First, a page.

General Dental Council case examiners consider if there is a real prospect that a fitness to practise allegation could be proved.
GDC Case Examiners
General Dental Council (GDC) case examiners are the second stage of the GDC’s fitness to practise process after the initial triage stage. Case examiners will investigate fitness to practise complaints and allegations in more detail and depth. Each case is considered by two case examiners, one lay and one a dentist or dental care professional.
It is important to remember that case examiners do not decide the facts of the case, in other words, they do not consider if the allegations made are true or not true. Case examiners are required, instead, to consider if there is a real prospect that the allegation in the case could be proved and, if so, would it suggest that the rdentist’s ability to practice as a dental professional may be impaired.
In coming to that determination, case examiners consider:
- whether there is a real prospect of the facts, as alleged being found proved, and if so,
- whether or not there is a real prospect of the statutory ground being established (e.g. misconduct), and if so,
- whether or not there is a real prospect of a finding of current impairment being made.
The case examiners have a number of outcomes available to them when making a decision:
- To adjourn the case for further information
- To close the case and take no further action
- To issue a letter of advice to the registrant
- To issue a warning to the registrant
- To refer the case to the Interim Orders Committee
- To ask the registrant to agree a series of undertakings on their registration
- To refer the case to a fitness to practice committee
Examples of cases likely to be referred to a Practice Committee
Case examiners are guided by legislation and guidance. Circumstances likely to give rise to the need to refer the matter to a General Dental Council fitness to practise committee include (not exhaustive):
- dishonesty or deliberately misleading behaviour
- Serious criminal convictions or cautions
- Sexual impropriety and/or indecency
- Serious, deliberate or repeated breach of confidentiality
- Failing to maintain safe standards of premises, equipment or other aspects of the clinical environment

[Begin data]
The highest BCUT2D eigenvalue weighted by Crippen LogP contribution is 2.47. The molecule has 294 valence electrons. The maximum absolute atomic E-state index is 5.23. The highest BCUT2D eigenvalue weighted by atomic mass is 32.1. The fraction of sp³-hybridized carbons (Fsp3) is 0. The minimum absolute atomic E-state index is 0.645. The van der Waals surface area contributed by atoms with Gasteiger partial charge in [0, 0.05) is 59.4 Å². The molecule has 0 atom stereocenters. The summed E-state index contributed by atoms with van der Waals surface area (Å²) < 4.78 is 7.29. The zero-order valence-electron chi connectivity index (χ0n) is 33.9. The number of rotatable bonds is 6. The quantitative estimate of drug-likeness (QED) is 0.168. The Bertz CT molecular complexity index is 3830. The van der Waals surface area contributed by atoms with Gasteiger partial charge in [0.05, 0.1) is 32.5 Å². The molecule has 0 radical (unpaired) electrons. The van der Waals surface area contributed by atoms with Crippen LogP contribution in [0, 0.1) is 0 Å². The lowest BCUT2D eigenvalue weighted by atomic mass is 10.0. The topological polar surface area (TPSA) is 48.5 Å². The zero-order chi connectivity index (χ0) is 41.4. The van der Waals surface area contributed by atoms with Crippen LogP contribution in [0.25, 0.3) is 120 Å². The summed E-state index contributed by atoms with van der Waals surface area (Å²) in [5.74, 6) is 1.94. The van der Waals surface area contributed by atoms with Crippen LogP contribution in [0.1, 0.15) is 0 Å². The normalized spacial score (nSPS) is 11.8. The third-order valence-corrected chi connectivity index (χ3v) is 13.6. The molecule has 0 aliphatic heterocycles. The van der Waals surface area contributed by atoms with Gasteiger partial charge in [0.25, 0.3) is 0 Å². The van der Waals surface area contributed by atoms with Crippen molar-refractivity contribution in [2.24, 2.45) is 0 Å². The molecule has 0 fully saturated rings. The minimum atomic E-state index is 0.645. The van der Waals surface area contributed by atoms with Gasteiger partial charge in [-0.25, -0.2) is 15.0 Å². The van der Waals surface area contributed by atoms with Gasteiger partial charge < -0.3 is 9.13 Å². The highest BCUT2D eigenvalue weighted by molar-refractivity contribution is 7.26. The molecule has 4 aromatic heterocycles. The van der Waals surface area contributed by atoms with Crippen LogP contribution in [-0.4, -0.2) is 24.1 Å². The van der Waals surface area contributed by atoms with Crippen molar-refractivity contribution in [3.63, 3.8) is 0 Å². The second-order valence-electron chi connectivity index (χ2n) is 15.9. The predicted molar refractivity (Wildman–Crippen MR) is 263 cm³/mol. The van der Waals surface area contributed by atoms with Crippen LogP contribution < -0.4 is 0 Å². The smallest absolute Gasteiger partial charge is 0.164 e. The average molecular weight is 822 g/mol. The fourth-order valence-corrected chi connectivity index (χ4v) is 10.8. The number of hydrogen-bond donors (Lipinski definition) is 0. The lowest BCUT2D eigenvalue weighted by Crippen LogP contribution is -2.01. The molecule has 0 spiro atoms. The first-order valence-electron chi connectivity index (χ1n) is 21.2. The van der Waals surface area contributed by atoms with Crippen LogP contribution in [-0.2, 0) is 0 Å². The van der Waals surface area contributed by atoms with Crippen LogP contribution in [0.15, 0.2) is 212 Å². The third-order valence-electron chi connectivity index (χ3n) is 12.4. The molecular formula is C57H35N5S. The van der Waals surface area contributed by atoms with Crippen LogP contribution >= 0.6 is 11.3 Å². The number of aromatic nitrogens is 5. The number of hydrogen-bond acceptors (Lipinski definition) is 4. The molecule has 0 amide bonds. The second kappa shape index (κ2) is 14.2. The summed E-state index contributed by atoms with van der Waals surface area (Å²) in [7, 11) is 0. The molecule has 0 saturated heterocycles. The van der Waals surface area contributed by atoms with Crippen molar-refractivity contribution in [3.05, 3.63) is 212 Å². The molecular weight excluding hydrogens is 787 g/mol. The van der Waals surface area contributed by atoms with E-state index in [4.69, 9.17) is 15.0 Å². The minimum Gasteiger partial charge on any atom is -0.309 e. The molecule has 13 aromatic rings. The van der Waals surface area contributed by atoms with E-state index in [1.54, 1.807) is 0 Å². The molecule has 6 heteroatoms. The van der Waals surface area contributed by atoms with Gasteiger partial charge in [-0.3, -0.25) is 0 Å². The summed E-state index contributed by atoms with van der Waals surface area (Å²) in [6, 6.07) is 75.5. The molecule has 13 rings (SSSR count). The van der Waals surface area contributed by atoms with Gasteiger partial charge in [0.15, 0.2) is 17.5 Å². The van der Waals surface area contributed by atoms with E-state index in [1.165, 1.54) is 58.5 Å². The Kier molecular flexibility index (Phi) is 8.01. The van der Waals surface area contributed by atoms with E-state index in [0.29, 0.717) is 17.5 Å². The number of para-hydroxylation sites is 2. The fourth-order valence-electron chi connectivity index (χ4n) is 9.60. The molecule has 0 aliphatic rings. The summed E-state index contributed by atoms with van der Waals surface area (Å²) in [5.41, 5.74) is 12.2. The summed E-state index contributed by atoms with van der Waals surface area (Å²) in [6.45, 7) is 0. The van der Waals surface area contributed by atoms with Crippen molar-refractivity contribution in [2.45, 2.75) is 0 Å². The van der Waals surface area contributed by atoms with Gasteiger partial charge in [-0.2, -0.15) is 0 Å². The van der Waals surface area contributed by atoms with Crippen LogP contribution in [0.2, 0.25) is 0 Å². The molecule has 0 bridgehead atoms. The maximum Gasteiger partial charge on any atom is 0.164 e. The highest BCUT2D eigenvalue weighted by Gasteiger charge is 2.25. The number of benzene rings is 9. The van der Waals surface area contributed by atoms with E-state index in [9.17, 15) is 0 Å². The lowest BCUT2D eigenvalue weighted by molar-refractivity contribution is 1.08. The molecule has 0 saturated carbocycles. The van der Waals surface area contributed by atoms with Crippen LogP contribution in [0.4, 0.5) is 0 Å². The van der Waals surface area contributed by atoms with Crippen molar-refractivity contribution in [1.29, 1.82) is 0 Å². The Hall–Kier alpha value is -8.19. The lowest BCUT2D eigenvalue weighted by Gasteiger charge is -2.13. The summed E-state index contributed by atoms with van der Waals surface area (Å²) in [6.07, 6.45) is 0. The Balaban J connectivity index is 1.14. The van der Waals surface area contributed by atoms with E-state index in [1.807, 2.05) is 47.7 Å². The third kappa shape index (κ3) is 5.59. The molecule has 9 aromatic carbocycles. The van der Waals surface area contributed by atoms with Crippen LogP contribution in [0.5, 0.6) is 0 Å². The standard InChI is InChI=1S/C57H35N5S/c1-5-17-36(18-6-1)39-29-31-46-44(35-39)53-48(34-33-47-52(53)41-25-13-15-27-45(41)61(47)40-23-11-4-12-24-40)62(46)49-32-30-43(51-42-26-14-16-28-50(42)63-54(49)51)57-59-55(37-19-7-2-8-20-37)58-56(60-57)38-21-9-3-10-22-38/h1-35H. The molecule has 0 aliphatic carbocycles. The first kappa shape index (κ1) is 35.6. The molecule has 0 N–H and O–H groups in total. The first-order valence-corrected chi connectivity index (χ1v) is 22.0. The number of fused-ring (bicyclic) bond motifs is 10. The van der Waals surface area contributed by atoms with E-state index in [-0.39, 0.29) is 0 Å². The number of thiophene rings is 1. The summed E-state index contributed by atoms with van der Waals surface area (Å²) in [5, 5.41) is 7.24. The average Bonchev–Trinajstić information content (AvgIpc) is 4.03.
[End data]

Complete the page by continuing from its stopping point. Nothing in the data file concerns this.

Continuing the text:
- Failing to maintain appropriate indemnity
- Working outside scope of practice
- Failure of duty of candour
Real Prospect Test
The real prospect test means that the case examiners have to decide if there is a genuine, not remote or fanciful, possibility of establishing at a fitness to practise committee would reach a conclusion that a dentist’s, or other registered dental professional, fitness to practise is impaired.
In considering whether there is a real prospect of the facts being established, the case examiners will consider any documentary evidence, whether or not that evidence would be admissible in any proceedings in a court8F. However, case examiners can only reach their decision based solely on the material they have been provided with. They cannot, for example, use the internet or other sources to locate additional information about a registrant, or attempt to themselves “fill in the blanks” where the information or evidence before them is incomplete.
Providing your comments or observations (Rule 4 observations)
Under what is known as GDC Rule 4, if the investigating officer determines that a complaint or concern amounts to an allegation, they must send a written notification to the dentist setting out:
- a summary of the allegation; and
- any evidence which relates to the allegation.
The purpose of this is to give the dentist and opportunity to respond to the allegation.
GDC Rules provides5F that Case Examiners must not make a determination as to whether or not an allegation ought to be considered by a fitness to practise committee unless they are satisfied that the registrant has been provided with a reasonable opportunity to submit written representations commenting on the allegation and the evidence relating to the allegation.
The “Rule 4” observation stage is an important stage in the process for a number of reasons:
- It gives the registrant an opportunity to provide an explanation and the right to defend themselves against an allegation or complaint.
- The information provided can influence the outcome of the investigation at this stage, potentially resulting in the matter being resolved without any further action or a resolution without the need for a full hearing before a fitness to practise committee that is often stressful, protracted and expensive for dentists.
According to the GDC, four in every ten (40%) concerns are closed with no further action at the case examiner stage. There is evidence to show that legal representation results in much better outcomes for healthcare professionals facing fitness to practise proceedings. The “rule 4 process” is a good example of where expert legal representation and advice can make a real difference because it offers an opportunity for dentists and other dental professionals to address and close fitness to practise proceedings at an early stage in the process.
Disclaimer: This article is for guidance purposes only. Kings View Chambers accepts no responsibility or liability whatsoever for any action taken, or not taken, in relation to this article. You should seek the appropriate legal advice having regard to your own particular circumstances.